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YA Eco Mysteries, Memoirs, Novels & Travel

Messages from Holocaust Memorials

Part 1. The number of memorials dedicated to the Holocaust now reach into the hundreds more to come.  What lessons do we as take away from these tangible testaments to the brutal events of the past? Do they serve to fuel hate against the collective perpetrators of evil, or as warning to never give in to hatred? Do they fill us with despair, or with hope for the future of humanity? What message do we take away from visits to Memorials?  
Prague:As we explored the Jewish Museum, colliding emotions washed through us: admiration, elation, pain, and anguish. The synagogues, the old cemetery, and the Old Jewish Town Hall, charged with mystery and with memories of a thousand years of history, are but fragments of what was once one of the most important Jewish communities on Europe. 
The Old Jewish Cemetery (1439-1787) contains 12,000 tombstones, but the number of persons buried there is about 100,000 as Jews were not allowed to be buried outside the ghetto.Later, over lunch with travel companions, we could not help wondering: Why had the Nazis not destroy these sites immediately upon occupation? With only six synagogues, the old cemetery, and the Old Jewish Town Hall, they could easily have completed the demolition. After all, they had already systematically destroyed and burned Jewish cities, towns and villages of Bohemia and Moravia. 
Returning home, I teased out the answer, thereby uncovering a macabre and ironic twist to this story. At the beginning of the 20th century, the old Jewish Ghetto, or Josefov, was demolished for reconstruction of a new town, by decree of the Prague City Council. Only the synagogues , cemetery, and town hall remained. In1906, farsighted Jewish community leaders established a museum to preserve valuable artifacts from buildings demolished during the clearance. All seemed well until the Nazi’s marched in. In one of the most grotesquely ironic acts of WWII, the Nazis seized control of the area that would eventually become the Prague Jewish Museum. 
After the Nazi occupation of Bohemia and Moravia on 15 March 1939, they closed down the museum. Jewish leaders, after intense “negotiations,” the Nazis agreed to save it. As a result, in 1942, the Nazis established the Central Jewish Museum. Then they began shipping sacred objects and other looted treasure back to Prague, from liquidated Jewish communities and synagogues of Bohemia and Moravia. Why? Because after the Nazi had exterminated the Jewish people they planned to use these treasures as exhibits for a “museum of the extinct Jewish race.”  Granted a temporary stay of execution, Jewish scholars labored to catalogue and classify the collection, laying the foundation for the Jewish Museum—seemingly oblivious to the nefarious intentions of the Nazis. In the final ironic, triumphant twist of fate, the Nazi’s were defeated. Today the Jewish Museum in Prague has one of the most extensive collections of Jewish art, textiles and silver in the world; there are 40,000 exhibits and 100,000 books. The collection is unique, poignantly evoking the rich Jewish history and heritage for the present Czech Republic and

Part 2. Budapest: Raoul Wallenburg Holocaust Memorial Park
As we stepped into the sunlit courtyard of the Great Dohány Street Synagogue, a graceful sculpture of a tree with steel branches shaped like a weeping willow adorned with delicate silver leaves are lovely to behold. Then we notice that there are eight branches and that the branches are strangely contorted downward. Drawing closer, we see that each leaf has a name engraved on it. We circle the tree, shivering as we whisper the names, knowing that each one stands for the 5,000 victims of the Holocaust buried nearby. The eight branches must symbolize of the number of candles on a menorah. And the upside down branches remind us of the devastating, hopeless years of the Holocaust. In the midst of the tree stands a black stone with two empty spaces, like empty eye sockets, where the Ten Commandments should be. The stone evokes the abandonment of the Jews by their country and their God, searing reminder of the 400,000 Jews murdered by Nazis and their collaborators.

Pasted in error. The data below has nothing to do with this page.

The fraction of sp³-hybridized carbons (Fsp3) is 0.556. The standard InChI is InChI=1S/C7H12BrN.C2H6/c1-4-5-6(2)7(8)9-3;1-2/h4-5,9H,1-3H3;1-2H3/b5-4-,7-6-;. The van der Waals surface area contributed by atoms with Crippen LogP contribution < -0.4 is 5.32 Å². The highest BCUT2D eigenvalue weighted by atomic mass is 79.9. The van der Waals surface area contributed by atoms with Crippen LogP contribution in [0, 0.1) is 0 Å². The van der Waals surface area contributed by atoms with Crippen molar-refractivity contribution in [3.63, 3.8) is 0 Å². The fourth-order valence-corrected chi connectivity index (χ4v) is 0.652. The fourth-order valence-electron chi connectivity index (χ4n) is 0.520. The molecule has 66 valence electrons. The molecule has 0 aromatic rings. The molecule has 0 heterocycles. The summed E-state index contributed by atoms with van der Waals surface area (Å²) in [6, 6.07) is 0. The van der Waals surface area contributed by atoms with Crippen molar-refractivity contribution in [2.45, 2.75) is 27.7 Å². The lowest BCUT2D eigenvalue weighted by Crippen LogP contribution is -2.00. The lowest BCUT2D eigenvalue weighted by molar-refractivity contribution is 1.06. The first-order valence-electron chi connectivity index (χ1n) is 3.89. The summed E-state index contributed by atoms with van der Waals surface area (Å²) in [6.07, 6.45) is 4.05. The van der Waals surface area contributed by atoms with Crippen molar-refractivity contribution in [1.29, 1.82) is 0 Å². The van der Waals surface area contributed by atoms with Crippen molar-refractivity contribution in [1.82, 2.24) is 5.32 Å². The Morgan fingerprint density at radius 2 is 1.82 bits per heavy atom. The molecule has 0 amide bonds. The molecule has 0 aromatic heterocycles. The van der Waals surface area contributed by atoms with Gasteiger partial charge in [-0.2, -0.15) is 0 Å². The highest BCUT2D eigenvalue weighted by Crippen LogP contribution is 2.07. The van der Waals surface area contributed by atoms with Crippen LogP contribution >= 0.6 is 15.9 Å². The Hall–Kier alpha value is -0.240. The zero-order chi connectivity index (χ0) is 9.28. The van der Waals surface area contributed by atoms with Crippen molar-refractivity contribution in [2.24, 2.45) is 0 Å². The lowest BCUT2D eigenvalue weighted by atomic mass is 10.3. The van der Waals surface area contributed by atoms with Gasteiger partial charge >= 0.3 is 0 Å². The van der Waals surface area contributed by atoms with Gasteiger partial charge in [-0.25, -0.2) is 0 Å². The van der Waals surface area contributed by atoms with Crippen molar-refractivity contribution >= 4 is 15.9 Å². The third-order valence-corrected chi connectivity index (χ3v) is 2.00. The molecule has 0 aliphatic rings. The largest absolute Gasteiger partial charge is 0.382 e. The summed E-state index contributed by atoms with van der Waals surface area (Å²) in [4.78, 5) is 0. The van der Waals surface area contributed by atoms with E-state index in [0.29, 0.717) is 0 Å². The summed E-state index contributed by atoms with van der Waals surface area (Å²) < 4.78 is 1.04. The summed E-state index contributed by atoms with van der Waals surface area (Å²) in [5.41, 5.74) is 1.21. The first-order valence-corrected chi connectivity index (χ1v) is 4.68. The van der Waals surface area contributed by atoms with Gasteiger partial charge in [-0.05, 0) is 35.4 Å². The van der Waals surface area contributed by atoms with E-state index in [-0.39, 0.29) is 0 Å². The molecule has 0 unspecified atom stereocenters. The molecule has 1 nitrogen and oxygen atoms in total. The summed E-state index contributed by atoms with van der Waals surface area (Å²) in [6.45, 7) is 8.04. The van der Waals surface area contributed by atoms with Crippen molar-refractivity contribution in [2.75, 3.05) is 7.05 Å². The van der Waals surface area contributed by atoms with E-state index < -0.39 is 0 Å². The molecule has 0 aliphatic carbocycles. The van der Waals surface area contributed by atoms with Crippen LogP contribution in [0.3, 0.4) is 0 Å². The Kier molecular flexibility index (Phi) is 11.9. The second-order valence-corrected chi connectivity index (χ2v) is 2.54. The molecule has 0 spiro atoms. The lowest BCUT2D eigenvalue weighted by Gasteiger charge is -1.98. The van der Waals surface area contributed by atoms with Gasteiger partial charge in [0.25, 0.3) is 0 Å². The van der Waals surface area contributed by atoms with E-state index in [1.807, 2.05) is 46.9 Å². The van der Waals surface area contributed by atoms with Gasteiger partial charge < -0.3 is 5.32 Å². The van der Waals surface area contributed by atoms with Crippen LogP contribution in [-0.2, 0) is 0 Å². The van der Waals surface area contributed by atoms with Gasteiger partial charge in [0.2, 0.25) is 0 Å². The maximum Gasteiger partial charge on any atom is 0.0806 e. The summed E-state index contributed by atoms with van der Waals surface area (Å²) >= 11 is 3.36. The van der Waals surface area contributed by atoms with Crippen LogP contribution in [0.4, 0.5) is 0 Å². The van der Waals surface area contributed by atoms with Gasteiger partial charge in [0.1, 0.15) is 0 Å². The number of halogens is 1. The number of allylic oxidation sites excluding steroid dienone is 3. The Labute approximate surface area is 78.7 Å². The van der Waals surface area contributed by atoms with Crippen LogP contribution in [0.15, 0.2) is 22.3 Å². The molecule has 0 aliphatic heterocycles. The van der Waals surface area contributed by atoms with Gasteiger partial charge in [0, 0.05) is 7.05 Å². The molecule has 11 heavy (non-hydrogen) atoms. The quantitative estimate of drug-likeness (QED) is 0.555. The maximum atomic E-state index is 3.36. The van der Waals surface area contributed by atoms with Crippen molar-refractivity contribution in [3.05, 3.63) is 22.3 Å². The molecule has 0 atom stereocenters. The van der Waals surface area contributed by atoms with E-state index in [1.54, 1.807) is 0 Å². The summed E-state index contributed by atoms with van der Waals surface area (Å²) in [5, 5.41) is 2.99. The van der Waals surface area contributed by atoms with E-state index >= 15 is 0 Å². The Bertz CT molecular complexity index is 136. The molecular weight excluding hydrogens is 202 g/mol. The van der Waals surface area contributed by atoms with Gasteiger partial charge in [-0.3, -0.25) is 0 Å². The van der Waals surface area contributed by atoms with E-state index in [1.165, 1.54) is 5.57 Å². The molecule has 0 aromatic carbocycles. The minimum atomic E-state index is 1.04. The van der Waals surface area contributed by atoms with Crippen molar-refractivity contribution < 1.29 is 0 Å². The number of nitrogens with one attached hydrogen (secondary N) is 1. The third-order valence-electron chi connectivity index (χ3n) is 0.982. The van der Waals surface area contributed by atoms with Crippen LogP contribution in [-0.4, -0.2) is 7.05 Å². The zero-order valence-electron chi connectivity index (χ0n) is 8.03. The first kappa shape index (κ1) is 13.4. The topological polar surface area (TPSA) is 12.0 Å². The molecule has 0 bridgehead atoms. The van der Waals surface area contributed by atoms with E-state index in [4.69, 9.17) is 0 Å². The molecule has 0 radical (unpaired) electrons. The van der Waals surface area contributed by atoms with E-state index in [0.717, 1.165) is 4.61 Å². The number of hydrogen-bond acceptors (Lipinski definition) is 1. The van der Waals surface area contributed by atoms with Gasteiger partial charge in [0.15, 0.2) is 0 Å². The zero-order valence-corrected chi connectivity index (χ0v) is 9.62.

In the same courtyard, we stopped to pay our respects at the 
Rescuers Memorials to those who had the courage and moral fortitude to save Hungarian Jews, especially Raoul Wallenberg and other Righteous Among the Nations who saved tens of thousands of Hungarian Jews during WW II.

3.  Budapest, Shoes on the Danube Holocaust Memorial, on the Danube Promenade in Budapest, a splendid city springing back to life after hard years of communist rule, is without doubt one of the most heart-wrenching memorials you will see. At this spot in January 1945, Hungarian Jews were marched to the banks of Danube, told to take off their shoes, and shot. The bodies floated down river, down to the sea and out of sight. As long as this memorial exists, however, what happened will never be forgotten.


In Conclusion, what do we take away from these memorials? Outrage, horror, and despair that millions of innocent human beings were put to death. Disgust at allowing the Holocaust to happen. What happened can never be undone, the stories keep spooling on and on until only disgust remains. Yet there is a way out of this dark place. The fact that we are here to tell the stories is a resounding victory over the vanquished perpetrators of evil.  And, most importantly, each one of us must bravely shoulder the responsibility to speak against evil in all it's guises before it is too late, must tell these stories to the next generation in the hope that it may never happen again. 

Holocaust Memorial
Chief Rabbi Holocaust Memorial


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